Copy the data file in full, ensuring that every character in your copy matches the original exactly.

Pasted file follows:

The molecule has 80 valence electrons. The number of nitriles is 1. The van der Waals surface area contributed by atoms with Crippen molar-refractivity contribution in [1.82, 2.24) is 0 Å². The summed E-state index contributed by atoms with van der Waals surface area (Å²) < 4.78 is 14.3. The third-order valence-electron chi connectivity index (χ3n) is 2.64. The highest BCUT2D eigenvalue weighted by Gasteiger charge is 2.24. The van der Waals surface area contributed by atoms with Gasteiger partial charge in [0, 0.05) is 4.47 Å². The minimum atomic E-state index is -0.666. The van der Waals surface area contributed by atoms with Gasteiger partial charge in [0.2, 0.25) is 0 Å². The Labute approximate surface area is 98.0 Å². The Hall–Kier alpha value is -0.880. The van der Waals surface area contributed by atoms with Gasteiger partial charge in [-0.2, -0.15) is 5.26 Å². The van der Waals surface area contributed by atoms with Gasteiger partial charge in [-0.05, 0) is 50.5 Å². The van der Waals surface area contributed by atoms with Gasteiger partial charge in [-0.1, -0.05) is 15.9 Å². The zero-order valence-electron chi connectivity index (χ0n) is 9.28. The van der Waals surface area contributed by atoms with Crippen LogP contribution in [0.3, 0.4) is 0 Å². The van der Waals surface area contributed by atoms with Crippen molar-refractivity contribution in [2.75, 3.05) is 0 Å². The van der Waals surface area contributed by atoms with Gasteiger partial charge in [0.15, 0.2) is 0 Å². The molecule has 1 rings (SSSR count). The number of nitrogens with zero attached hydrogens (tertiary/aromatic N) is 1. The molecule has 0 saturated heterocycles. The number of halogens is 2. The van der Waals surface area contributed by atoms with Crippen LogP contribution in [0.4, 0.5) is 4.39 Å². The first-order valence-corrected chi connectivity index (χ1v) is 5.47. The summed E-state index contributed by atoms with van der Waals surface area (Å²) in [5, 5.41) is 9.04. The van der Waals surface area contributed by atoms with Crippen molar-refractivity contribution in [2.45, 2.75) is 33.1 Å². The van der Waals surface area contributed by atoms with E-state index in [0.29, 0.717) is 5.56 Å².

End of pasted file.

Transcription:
The molecule has 80 valence electrons. The number of nitriles is 1. The van der Waals surface area contributed by atoms with Crippen molar-refractivity contribution in [1.82, 2.24) is 0 Å². The summed E-state index contributed by atoms with van der Waals surface area (Å²) < 4.78 is 14.3. The third-order valence-electron chi connectivity index (χ3n) is 2.64. The highest BCUT2D eigenvalue weighted by Gasteiger charge is 2.24. The van der Waals surface area contributed by atoms with Gasteiger partial charge in [0, 0.05) is 4.47 Å². The minimum atomic E-state index is -0.666. The van der Waals surface area contributed by atoms with Gasteiger partial charge in [0.2, 0.25) is 0 Å². The Labute approximate surface area is 98.0 Å². The Hall–Kier alpha value is -0.880. The van der Waals surface area contributed by atoms with Gasteiger partial charge in [-0.2, -0.15) is 5.26 Å². The van der Waals surface area contributed by atoms with Gasteiger partial charge in [-0.05, 0) is 50.5 Å². The van der Waals surface area contributed by atoms with Gasteiger partial charge in [-0.1, -0.05) is 15.9 Å². The zero-order valence-electron chi connectivity index (χ0n) is 9.28. The van der Waals surface area contributed by atoms with Crippen LogP contribution in [0.3, 0.4) is 0 Å². The van der Waals surface area contributed by atoms with Crippen molar-refractivity contribution in [2.75, 3.05) is 0 Å². The van der Waals surface area contributed by atoms with Gasteiger partial charge in [0.15, 0.2) is 0 Å². The molecule has 1 rings (SSSR count). The number of nitrogens with zero attached hydrogens (tertiary/aromatic N) is 1. The molecule has 0 saturated heterocycles. The number of halogens is 2. The van der Waals surface area contributed by atoms with Crippen LogP contribution in [0.4, 0.5) is 4.39 Å². The first-order valence-corrected chi connectivity index (χ1v) is 5.47. The summed E-state index contributed by atoms with van der Waals surface area (Å²) in [5, 5.41) is 9.04. The van der Waals surface area contributed by atoms with Crippen molar-refractivity contribution in [2.45, 2.75) is 33.1 Å². The van der Waals surface area contributed by atoms with E-state index in [0.29, 0.717) is 5.56 Å².